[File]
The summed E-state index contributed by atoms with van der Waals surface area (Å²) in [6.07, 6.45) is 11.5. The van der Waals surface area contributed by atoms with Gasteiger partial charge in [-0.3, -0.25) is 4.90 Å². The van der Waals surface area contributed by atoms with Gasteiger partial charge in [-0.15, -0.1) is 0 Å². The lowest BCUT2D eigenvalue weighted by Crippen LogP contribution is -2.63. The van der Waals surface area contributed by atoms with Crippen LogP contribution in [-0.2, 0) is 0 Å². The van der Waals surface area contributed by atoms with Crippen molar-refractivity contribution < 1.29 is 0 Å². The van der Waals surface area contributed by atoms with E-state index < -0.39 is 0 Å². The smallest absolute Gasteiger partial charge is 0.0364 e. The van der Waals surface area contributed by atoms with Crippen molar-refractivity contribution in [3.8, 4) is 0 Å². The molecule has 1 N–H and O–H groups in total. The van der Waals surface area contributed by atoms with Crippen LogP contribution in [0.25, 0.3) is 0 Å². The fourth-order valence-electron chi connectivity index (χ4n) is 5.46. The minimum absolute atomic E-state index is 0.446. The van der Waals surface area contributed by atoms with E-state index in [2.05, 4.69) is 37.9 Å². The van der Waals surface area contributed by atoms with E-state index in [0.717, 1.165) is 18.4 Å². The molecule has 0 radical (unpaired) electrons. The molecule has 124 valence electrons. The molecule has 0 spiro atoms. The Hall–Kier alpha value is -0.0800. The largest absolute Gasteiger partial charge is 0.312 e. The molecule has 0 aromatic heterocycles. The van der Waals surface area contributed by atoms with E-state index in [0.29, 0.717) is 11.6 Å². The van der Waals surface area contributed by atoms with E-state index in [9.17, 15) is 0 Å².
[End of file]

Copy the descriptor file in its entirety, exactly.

The summed E-state index contributed by atoms with van der Waals surface area (Å²) in [6.07, 6.45) is 11.5. The van der Waals surface area contributed by atoms with Gasteiger partial charge in [-0.3, -0.25) is 4.90 Å². The van der Waals surface area contributed by atoms with Gasteiger partial charge in [-0.15, -0.1) is 0 Å². The lowest BCUT2D eigenvalue weighted by Crippen LogP contribution is -2.63. The van der Waals surface area contributed by atoms with Crippen LogP contribution in [-0.2, 0) is 0 Å². The van der Waals surface area contributed by atoms with Crippen molar-refractivity contribution < 1.29 is 0 Å². The van der Waals surface area contributed by atoms with E-state index < -0.39 is 0 Å². The smallest absolute Gasteiger partial charge is 0.0364 e. The van der Waals surface area contributed by atoms with Crippen molar-refractivity contribution in [3.8, 4) is 0 Å². The molecule has 1 N–H and O–H groups in total. The van der Waals surface area contributed by atoms with Crippen LogP contribution in [0.25, 0.3) is 0 Å². The fourth-order valence-electron chi connectivity index (χ4n) is 5.46. The minimum absolute atomic E-state index is 0.446. The van der Waals surface area contributed by atoms with E-state index in [2.05, 4.69) is 37.9 Å². The van der Waals surface area contributed by atoms with E-state index in [0.717, 1.165) is 18.4 Å². The molecule has 0 radical (unpaired) electrons. The molecule has 124 valence electrons. The molecule has 0 spiro atoms. The Hall–Kier alpha value is -0.0800. The largest absolute Gasteiger partial charge is 0.312 e. The molecule has 0 aromatic heterocycles. The van der Waals surface area contributed by atoms with E-state index in [0.29, 0.717) is 11.6 Å². The van der Waals surface area contributed by atoms with E-state index in [9.17, 15) is 0 Å².